I don’t think I’ll ever get used to the iPhone keyboard

…and I know from discussing this with friends and computer clients that there are plenty of other people who share this slight frustration. If it’s only a case of prodding a few characters then that’s OK. Just take it slowly and pay attention. Better still, use a stylus.

If it’s a long and complicated email that needs to be sent from the iPhone then I’ve concluded that the best way to do this is – don’t. If I haven’t got access to a keyboard better than the iPhone’s then the email can just wait. If it’s that urgent then a phone call is probably the best option.

Steve Jobs with iPhone

I wonder how Steve Jobs got on with typing on the iPhone

But what if it’s a text message that is needed? An iPad’s no obvious benefit as there’s no texting available and neither, in the ordinary course of things, is a proper computer any use, either. I have several times investigated the possibility of texting from a proper computer but have never found a straightforward solution that is worth the effort (or the cost). A while ago I blogged about a piece of software for preparing a text message on a computer and then sending it to an iPhone for onward transmission as a text message. I did use this for a while, but it proved flakey and I gave it up.

That was when I decided it was time to get to grips with an aspect of the iPhone that I had always found too tricky and tedious to bother mastering – “copy and paste”. After a bit of practice, I now routinely use this method to send long text messages. It involves sending an email first from something with a better keyboard than the iPhone (ie a computer or a tablet).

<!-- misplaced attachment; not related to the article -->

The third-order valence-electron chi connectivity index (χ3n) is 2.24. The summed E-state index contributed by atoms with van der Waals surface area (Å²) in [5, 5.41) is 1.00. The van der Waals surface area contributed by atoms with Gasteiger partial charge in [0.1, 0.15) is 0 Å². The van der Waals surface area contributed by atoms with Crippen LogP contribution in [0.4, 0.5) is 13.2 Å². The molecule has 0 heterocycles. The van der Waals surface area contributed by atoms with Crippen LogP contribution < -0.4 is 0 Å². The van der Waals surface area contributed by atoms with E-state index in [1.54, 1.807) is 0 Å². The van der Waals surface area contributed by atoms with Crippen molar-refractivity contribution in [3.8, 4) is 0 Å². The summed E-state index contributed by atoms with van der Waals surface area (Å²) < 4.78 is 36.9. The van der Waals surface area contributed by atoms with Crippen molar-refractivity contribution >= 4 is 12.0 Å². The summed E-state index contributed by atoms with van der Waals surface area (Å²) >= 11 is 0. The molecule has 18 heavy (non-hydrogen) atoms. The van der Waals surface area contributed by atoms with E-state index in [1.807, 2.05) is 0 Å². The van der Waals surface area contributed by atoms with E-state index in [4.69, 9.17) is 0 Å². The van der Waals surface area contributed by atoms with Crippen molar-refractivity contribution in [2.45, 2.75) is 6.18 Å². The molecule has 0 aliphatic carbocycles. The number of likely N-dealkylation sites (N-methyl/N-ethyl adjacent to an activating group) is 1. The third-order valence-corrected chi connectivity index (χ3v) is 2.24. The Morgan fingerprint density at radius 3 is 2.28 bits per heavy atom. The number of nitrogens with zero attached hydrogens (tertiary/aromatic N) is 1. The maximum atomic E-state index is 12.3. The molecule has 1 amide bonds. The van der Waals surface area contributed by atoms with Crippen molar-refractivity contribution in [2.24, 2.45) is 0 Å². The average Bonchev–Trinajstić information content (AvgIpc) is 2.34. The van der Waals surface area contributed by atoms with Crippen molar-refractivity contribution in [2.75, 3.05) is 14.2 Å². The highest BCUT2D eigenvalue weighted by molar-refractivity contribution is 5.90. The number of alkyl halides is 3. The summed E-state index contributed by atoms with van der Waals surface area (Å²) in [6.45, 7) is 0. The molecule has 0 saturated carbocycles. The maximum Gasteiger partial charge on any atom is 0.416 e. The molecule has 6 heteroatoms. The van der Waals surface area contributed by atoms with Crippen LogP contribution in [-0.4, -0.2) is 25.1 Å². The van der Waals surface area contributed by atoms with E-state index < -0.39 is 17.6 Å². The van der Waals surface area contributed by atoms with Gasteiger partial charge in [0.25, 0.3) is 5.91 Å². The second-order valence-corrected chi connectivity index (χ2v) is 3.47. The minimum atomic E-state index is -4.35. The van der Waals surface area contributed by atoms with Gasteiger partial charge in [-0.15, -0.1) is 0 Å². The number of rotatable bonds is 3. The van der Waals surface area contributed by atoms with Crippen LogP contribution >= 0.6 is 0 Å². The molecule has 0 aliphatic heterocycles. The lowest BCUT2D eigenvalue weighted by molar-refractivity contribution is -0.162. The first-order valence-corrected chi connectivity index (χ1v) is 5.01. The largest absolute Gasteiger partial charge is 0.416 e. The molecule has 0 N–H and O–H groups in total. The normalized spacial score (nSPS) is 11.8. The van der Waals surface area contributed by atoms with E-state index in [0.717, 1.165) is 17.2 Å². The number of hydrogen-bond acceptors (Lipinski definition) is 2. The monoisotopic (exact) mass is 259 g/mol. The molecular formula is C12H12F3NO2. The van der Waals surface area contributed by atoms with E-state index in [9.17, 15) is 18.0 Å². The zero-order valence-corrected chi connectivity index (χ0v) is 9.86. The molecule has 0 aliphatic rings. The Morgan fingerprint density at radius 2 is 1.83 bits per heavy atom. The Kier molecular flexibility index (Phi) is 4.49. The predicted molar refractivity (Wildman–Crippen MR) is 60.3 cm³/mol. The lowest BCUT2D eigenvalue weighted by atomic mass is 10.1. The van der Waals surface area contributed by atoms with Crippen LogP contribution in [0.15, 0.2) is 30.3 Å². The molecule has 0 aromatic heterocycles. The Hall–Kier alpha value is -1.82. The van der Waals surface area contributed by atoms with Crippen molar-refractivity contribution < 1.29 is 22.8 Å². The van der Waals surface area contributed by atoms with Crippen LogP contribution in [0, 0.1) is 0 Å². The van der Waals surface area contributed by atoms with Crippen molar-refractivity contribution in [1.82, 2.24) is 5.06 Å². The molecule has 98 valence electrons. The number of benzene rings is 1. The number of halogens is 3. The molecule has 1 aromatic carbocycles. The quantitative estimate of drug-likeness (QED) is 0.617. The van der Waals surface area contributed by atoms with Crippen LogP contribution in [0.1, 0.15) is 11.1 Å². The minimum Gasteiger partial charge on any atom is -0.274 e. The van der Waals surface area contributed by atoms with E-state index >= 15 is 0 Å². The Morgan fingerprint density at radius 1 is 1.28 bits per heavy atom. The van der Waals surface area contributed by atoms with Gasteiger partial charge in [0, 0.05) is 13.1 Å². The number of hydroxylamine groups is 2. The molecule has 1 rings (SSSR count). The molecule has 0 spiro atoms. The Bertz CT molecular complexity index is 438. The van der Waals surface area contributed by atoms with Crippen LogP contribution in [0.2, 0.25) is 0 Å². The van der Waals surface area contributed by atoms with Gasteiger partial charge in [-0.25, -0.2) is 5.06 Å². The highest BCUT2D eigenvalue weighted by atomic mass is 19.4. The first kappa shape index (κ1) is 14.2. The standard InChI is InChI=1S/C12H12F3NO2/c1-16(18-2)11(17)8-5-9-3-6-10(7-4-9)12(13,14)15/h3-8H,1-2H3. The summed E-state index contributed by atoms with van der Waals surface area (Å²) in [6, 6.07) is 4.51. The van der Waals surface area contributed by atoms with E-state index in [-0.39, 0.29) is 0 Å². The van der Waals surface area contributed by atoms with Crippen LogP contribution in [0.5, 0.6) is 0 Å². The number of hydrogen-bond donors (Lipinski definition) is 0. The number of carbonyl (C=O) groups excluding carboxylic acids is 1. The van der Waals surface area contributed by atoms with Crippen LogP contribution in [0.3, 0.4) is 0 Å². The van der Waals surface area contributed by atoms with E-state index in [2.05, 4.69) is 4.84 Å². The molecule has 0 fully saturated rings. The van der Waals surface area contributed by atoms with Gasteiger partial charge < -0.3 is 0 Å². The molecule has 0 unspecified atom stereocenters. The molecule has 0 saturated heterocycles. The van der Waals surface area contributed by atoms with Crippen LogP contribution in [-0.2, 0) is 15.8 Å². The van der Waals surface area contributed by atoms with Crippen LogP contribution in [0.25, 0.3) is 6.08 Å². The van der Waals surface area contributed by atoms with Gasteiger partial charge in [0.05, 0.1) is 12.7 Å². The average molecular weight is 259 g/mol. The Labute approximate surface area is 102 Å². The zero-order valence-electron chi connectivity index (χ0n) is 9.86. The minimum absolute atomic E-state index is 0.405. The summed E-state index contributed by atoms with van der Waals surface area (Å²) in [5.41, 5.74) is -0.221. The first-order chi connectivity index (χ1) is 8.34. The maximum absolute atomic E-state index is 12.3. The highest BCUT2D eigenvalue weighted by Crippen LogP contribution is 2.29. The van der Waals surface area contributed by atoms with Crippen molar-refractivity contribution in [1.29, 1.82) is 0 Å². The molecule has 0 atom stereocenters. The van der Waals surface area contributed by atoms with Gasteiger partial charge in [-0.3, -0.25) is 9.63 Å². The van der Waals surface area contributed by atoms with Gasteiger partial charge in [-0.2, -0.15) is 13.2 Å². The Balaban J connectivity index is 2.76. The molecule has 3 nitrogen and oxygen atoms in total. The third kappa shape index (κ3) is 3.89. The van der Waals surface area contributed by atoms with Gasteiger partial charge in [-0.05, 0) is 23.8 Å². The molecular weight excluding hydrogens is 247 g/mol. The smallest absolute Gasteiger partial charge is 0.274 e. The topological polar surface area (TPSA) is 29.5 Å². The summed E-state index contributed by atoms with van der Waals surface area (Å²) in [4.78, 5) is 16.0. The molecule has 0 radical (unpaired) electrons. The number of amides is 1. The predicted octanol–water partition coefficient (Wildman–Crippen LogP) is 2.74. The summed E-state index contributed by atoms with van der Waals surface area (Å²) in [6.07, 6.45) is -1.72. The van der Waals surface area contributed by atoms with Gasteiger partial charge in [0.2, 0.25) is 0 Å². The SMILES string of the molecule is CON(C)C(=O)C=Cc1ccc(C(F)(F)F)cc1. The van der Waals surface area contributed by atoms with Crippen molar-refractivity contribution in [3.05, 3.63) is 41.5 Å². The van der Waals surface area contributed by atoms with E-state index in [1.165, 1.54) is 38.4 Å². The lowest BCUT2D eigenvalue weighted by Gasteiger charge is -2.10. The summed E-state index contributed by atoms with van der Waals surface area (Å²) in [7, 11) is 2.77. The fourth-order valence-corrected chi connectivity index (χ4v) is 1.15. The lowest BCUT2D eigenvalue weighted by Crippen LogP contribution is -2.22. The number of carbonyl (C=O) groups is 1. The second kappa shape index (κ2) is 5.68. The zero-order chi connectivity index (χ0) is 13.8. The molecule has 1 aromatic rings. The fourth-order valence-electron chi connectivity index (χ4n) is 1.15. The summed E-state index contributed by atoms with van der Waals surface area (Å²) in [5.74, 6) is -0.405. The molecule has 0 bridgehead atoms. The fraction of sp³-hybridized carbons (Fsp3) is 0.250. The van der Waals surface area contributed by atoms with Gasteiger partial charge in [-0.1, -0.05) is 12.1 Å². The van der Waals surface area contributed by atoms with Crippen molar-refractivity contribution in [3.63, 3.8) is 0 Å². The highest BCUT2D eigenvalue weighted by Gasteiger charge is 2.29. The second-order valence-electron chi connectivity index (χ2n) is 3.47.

So, here are step by step instructions. You may find, like me, that this makes sending long text messages quicker and more accurate than using your iPhone’s keyboard.

  1. Prepare the message as an email and send it to yourself. I include in the body of the email exactly what is going into the text message. No more and no less. It doesn’t really matter if the email program is set up to add a signature to each message as it’s easy enough to delete this from the final text message just before sending it. The only important – if blindingly obvious – point is that the iPhone must be set up to receive the email that you are going to send to yourself.
  2. Open the email message on your iPhone.
  3. Do a “long press” anywhere in the body of the email message. When the magnifying glass pops up then let go of the long press.
  4. It doesn’t matter what part of the message has been initially “selected” by the long press as a short menu now pops up that includes the option to “select all”. Tap on this option.
  5. All of the text will now be selected and a menu pops up with the single option to “Copy”. Tap on this option.
  6. Press the Home button and open your text messaging program. If the text message that you have just prepared is a reply to an incoming message then open that message. Otherwise, press the option to start a new message and fill in the recipient’s name or mobile number in the usual way.
  7. Tap on the message area.
  8. Do a “long press” on the message area until a menu pops up with the single option to “Paste”.
  9. Tap on the “Paste” option.
  10. Tap “Send” in the usual way.

iPhone in landscape mode

Of course, it’s always easier typing on a smartphone with it held in landscape mode

Et voila… your long, complicated, and accurate text message is on its way without any typing tantrums (or is it just me that has those?).

This method is much, much easier to carry out than it is to explain – especially after a bit of practice. It also means I can go back to being as pedantic as I like in my use of English and my refusal to succumb to using “textspeak” just because it’s easier to type.

© 2011-2019 David Leonard
Computer Support in London
Privacy Policy Suffusion theme by Sayontan Sinha